Best Practices to Combat Payment Fraud

By Sean Madigan
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Community association management companies are under siege from high-tech con artists determined to rip them off. From phishing schemes and business email compromise attacks to account takeovers and vendor impersonation, fraudsters have become more brazen and sophisticated.

Mailbox keys purchased on the dark web or stolen from postal carriers have made it easy for bad actors to steal checks sent through the mail.  Artificial intelligence and social engineering enable fraudsters to create convincing bank account change requests while malicious software hidden in email links or attachments can provide unfettered access to an organization’s finance systems.

Falling victim to payment fraud can have big financial consequences for a community association management company, ranging from lost funds, investigation and recovery expenses, and potential legal and regulatory penalties to operation disruptions.  It’s no wonder that 5% of the typical company’s revenues are lost each year to payment fraud and errors, according to the Association of Certified Fraud Examiners. Payment fraud also can damage a community association management company’s reputation and brand image and weaken supplier trust.

There are steps you can take to mitigate your risk of cyberattacks and payment fraud:

1. Dont skimp on employee education.  Your finance team is your first line of defense against bad actors. Keep staff updated on the latest payment fraud schemes and how to spot them.  Remind staff to be leery of links and attachments in emails.  Ensure that staff follow your organization’s procedures for verifying bank account change requests.  Train staff on the telltale signs that a bank account change request may be phony, including an offcenter logo, dates that are not in U.S. format, and inconsistent grammar and punctuation.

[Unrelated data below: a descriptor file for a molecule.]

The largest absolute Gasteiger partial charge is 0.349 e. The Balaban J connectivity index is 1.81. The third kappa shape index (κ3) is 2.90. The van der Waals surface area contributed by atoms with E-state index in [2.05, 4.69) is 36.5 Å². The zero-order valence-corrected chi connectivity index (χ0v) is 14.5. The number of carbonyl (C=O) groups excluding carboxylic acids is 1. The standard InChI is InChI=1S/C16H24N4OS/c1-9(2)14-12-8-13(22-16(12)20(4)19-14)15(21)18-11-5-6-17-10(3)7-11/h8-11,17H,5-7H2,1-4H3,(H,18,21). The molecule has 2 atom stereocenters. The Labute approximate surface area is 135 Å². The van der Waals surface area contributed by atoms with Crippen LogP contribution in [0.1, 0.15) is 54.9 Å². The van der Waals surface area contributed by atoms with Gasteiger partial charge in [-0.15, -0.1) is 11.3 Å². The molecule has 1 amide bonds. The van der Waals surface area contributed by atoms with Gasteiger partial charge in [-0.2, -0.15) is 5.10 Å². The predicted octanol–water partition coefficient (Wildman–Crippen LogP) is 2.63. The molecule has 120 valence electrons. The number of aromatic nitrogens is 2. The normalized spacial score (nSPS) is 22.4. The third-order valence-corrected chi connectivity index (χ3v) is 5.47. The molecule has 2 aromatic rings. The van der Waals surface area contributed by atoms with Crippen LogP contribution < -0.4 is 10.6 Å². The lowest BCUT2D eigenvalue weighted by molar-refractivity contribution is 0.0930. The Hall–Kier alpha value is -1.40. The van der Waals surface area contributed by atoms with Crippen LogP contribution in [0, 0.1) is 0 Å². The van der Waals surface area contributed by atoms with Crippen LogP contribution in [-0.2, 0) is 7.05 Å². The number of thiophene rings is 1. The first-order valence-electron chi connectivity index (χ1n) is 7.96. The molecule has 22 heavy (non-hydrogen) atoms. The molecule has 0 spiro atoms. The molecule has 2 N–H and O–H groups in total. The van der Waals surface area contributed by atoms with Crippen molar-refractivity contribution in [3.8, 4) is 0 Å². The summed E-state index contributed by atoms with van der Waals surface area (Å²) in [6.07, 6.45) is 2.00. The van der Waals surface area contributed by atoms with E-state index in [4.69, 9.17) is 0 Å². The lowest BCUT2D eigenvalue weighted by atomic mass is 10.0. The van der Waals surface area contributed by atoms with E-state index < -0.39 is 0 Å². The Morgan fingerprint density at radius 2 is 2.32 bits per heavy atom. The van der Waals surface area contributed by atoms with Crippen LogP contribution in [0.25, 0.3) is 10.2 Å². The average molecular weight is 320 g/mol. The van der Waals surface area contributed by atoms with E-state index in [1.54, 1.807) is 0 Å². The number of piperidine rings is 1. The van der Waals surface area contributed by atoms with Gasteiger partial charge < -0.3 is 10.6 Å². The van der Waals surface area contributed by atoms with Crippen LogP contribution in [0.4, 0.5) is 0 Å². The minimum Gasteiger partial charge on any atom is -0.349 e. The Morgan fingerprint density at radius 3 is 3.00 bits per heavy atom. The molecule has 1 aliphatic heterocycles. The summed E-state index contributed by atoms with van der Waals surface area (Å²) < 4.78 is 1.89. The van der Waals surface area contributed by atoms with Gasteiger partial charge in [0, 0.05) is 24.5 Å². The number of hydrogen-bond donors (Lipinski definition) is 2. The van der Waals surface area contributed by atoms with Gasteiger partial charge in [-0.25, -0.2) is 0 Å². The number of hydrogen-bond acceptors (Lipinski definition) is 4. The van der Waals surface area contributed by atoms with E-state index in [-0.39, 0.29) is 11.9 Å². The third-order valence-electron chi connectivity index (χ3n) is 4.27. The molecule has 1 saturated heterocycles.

2. Leverage automation.  User access permissions, systematic invoice approval workflows, complete audit logging, data encryption, advanced data encryption, and other controls built into modern invoice-to-pay platforms mitigate the risk of payment fraud.  Real-time reconciliation of invoices with enterprise systems helps identify issues faster, reducing losses.

3. Pay suppliers with virtual cards. Virtual cards are the most secure way to pay suppliers.  Unlike physical cards, virtual cards cannot be misplaced.  A unique number is generated for each card, and they are vendor specific. Virtual cards offer configurable time and spending limits.  They can only be used once, and their data is encrypted.

The risk of payment fraud is high.  But these strategies can mitigate your risk of financial losses.

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Sean Madigan

Sean Madigan is a senior director at Edenred Pay, a leading provider of invoice-to-pay solutions to PMCs. Edenred Pay’s platform enables Community Association Management Companies to automate, optimize, and monetize the entire invoice-to-pay cycle – from invoice receipt through payment reconciliation. Sean has contributed to presentations at several CAI conferences and served on CAI Arizona’s board for three years.